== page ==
Free Access
Issue
Microsc. Microanal. Microstruct.
Volume 4, Number 6, December 1993
Page(s) 539 - 560
DOI https://doi.org/10.1051/mmm:0199300406053900
Microsc. Microanal. Microstruct. 4, 539-560 (1993)
DOI: 10.1051/mmm:0199300406053900

Quantitative microanalysis using electron energy-loss spectrometry. I. Li and Be in oxides

Ferdinand Hofer et Gerald Kothleitner

Forschungsinstitut für Elektronenmikroskopie, Graz University of Technology, Graz, A-8010, Austria


Abstract
Electron energy-loss spectrometry enables the detection of Li and Be via the K ionization edges. However, the detection and quantification of these low energy edges present several problems, like low edge-to-background ratios, problems with background extrapolations, overlapping of edges and multiple scattering in case of thicker specimens. All these problems can be overcome by careful application of well known procedures: Spectra have to be recorded from very thin specimen regions (t/λ < 0.5) and subsequently deconvoluted by the Fourier-log-method. This procedure improves the background in front of the edges, so that the conventional A . E-r model can be used for background fitting without problems. The Li and Be K edges overlap with other edges e.g. the L23 edges of elements Mg to P and the M23 edges of the elements Ca to Cu. In such a situation quantitative analysis is only possible by a multiple-least-square fit with reference spectra and if experimentally determined partial cross-sections are used. The successful application of these methods is demonstrated for inorganic materials like phenacite, beryl, spodumene, Be-phosphate and Li-Cr-oxide. The quantification and detection limits for Li and Be in typical material science specimens are discussed.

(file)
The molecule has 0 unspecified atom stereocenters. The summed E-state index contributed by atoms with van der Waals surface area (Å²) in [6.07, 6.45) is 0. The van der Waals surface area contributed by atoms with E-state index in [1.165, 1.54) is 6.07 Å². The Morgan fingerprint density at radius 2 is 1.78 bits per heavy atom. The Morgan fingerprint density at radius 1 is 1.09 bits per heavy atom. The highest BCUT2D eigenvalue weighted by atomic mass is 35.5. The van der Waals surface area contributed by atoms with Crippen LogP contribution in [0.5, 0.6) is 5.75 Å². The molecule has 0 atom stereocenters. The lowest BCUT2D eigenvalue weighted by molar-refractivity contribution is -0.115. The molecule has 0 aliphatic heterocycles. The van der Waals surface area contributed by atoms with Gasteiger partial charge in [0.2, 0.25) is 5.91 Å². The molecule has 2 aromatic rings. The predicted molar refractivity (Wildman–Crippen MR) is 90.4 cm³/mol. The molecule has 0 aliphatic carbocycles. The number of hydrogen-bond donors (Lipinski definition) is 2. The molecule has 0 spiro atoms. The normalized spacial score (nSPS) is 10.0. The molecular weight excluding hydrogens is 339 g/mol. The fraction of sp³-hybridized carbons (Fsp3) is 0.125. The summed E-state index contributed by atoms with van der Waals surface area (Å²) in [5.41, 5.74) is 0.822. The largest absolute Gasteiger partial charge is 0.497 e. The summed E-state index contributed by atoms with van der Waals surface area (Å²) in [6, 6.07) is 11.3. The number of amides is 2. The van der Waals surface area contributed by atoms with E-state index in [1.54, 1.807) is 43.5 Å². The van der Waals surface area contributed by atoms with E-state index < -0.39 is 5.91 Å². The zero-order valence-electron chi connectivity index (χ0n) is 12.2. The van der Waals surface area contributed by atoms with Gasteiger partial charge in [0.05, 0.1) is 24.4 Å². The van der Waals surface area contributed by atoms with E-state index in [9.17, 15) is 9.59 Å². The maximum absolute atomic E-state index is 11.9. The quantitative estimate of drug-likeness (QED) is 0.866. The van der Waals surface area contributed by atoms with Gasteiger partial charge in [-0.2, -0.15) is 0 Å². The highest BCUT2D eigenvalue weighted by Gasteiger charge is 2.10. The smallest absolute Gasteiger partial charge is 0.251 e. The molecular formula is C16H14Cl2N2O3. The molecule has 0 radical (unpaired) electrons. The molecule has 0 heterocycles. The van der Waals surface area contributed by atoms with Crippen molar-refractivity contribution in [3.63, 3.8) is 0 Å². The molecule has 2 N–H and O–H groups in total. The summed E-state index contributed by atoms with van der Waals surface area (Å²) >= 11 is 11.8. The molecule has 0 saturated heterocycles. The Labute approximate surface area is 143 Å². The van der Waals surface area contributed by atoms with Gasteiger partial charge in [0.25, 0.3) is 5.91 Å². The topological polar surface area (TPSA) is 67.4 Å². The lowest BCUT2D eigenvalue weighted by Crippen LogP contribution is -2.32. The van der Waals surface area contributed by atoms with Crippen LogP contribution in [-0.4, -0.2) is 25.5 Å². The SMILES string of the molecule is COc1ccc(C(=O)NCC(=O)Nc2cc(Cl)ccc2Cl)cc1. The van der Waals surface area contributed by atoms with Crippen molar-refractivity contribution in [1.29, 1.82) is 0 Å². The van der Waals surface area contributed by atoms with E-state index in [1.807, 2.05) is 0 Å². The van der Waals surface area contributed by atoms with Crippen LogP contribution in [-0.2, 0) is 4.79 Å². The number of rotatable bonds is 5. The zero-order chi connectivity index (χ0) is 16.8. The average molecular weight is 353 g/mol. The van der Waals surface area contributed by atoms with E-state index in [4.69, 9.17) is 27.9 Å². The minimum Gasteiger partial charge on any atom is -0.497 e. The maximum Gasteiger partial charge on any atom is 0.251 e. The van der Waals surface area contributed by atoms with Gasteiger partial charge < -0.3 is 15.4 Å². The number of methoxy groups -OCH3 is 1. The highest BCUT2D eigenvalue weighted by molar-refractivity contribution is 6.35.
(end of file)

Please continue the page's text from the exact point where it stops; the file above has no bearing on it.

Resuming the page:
PACS
8280P - Electron spectroscopy (x-ray photoelectron (XPS), Auger electron spectroscopy (AES), etc.).
0781 - Electron and ion spectrometers.

Key words
Microanalysis -- Quantitative chemical analysis -- Electron energy loss spectra -- Data analysis -- Deconvolution -- Lithium compounds -- Beryllium compounds -- Oxides -- Silicates -- Concentration measurement -- Chemical composition


© EDP Sciences 1993